by Laurie Sheck
Think hands, think mouth, think eyes. Those pieces floating
in their stream of thought. That they might cohere and be a life,
life lived, in one room or another, footfall and laughter,
signs over doorways, moving air. That the mouth might speak,
the eyes watch, the ears listen. Listen to each paraphrase,
see the wind-threaded passagings, the errors like pathways
leading to a door, what door? That the tongue remember the taste
of salt, the ears the sweep of wind and rain, mice clawing
at the walls. Everything's blowing away so fast.
So fast away. Myself away. Think hands, think mouth, think eyes,
how silent the unbecoming is, how silent the unraveling. So much
of thinking happens in the light's receding, the fade-out into black,
the I was there and then I wasn't there-I remember
that spire, that roof, that bell-and now I'm here.
As if for a reason. Fade to black. Fade slowly now to black.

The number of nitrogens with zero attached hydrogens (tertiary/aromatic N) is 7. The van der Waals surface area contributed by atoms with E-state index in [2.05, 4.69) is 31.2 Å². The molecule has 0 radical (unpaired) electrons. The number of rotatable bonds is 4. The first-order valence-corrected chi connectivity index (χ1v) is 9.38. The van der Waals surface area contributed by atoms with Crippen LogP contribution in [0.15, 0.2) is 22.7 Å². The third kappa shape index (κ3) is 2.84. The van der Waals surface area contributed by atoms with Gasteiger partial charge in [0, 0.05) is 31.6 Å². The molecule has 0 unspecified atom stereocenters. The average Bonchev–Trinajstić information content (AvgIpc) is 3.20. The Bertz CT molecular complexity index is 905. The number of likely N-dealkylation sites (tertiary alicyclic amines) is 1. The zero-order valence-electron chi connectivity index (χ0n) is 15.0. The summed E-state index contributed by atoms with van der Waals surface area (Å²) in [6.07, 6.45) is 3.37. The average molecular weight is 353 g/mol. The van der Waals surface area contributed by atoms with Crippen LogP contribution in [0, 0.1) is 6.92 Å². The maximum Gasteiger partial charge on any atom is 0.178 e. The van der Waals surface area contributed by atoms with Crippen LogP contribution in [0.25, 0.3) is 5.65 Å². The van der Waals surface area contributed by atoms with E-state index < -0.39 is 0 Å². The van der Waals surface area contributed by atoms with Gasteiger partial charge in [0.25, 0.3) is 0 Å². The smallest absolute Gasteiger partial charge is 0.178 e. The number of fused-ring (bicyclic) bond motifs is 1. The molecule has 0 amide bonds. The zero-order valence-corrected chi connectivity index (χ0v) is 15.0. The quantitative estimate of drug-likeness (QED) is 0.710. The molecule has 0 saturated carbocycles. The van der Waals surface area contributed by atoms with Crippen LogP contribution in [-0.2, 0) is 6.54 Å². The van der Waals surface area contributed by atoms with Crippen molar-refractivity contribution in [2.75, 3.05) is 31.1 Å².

And the mouth says at night, when no one hears,
I loved the blown pages, the torn ones, they were the only ones
I loved. The scatterings in them, the silences still seeding
them, the gaps and rottings, terrain of disappearances,
of presences half-caught and fleeing, words ripped
as if lightning had scorched them, claimed them for its own.
These hands and eyes. Soft mouth that spoke and couldn't speak.
Hands that touched and didn’t touch. Eyes that hungered and withstood,
all over the sensitized surfaces, the surfaces of things keenly layered,
undeluded. The love of structure and the love of wind. At night thinking
and eyes. Thinking lightning and surfaces and fade. It’s black, it is to dark
though traceries of light are still adrift in this somewhere, scatter-shot and hidden.
When no one can hear. When touched. When scattered. When hidden. When
Last updated February 23, 2023